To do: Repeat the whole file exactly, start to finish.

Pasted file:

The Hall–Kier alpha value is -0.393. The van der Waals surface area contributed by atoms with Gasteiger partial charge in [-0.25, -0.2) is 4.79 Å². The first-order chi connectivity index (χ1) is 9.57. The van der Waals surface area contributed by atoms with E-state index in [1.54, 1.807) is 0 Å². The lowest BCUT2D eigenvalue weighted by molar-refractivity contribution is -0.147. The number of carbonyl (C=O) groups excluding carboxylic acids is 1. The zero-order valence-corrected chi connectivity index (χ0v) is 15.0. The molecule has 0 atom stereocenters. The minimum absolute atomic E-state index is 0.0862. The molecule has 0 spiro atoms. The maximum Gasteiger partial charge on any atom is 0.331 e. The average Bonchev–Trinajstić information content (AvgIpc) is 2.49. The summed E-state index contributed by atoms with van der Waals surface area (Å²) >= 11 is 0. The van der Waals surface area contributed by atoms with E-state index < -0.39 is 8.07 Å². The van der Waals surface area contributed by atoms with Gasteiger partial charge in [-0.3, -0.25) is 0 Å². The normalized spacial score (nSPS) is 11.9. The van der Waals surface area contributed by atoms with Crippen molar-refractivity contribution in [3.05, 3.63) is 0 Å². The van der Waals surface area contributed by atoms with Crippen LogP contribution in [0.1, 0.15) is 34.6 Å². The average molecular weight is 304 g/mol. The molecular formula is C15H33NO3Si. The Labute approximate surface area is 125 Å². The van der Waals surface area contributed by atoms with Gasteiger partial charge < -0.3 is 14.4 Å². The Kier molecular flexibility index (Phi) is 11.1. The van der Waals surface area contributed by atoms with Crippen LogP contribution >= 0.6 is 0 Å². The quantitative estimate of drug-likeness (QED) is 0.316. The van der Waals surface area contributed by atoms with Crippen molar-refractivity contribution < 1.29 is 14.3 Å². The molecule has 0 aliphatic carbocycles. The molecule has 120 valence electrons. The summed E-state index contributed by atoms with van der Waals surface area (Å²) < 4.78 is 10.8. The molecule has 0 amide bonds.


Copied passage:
The Hall–Kier alpha value is -0.393. The van der Waals surface area contributed by atoms with Gasteiger partial charge in [-0.25, -0.2) is 4.79 Å². The first-order chi connectivity index (χ1) is 9.57. The van der Waals surface area contributed by atoms with E-state index in [1.54, 1.807) is 0 Å². The lowest BCUT2D eigenvalue weighted by molar-refractivity contribution is -0.147. The number of carbonyl (C=O) groups excluding carboxylic acids is 1. The zero-order valence-corrected chi connectivity index (χ0v) is 15.0. The molecule has 0 atom stereocenters. The minimum absolute atomic E-state index is 0.0862. The molecule has 0 spiro atoms. The maximum Gasteiger partial charge on any atom is 0.331 e. The average Bonchev–Trinajstić information content (AvgIpc) is 2.49. The summed E-state index contributed by atoms with van der Waals surface area (Å²) >= 11 is 0. The van der Waals surface area contributed by atoms with E-state index < -0.39 is 8.07 Å². The van der Waals surface area contributed by atoms with Gasteiger partial charge in [-0.3, -0.25) is 0 Å². The normalized spacial score (nSPS) is 11.9. The van der Waals surface area contributed by atoms with Crippen molar-refractivity contribution in [3.05, 3.63) is 0 Å². The van der Waals surface area contributed by atoms with Crippen LogP contribution in [0.1, 0.15) is 34.6 Å². The average molecular weight is 304 g/mol. The molecular formula is C15H33NO3Si. The Labute approximate surface area is 125 Å². The van der Waals surface area contributed by atoms with Gasteiger partial charge < -0.3 is 14.4 Å². The Kier molecular flexibility index (Phi) is 11.1. The van der Waals surface area contributed by atoms with Crippen LogP contribution >= 0.6 is 0 Å². The quantitative estimate of drug-likeness (QED) is 0.316. The van der Waals surface area contributed by atoms with Crippen molar-refractivity contribution < 1.29 is 14.3 Å². The molecule has 0 aliphatic carbocycles. The molecule has 120 valence electrons. The summed E-state index contributed by atoms with van der Waals surface area (Å²) < 4.78 is 10.8. The molecule has 0 amide bonds.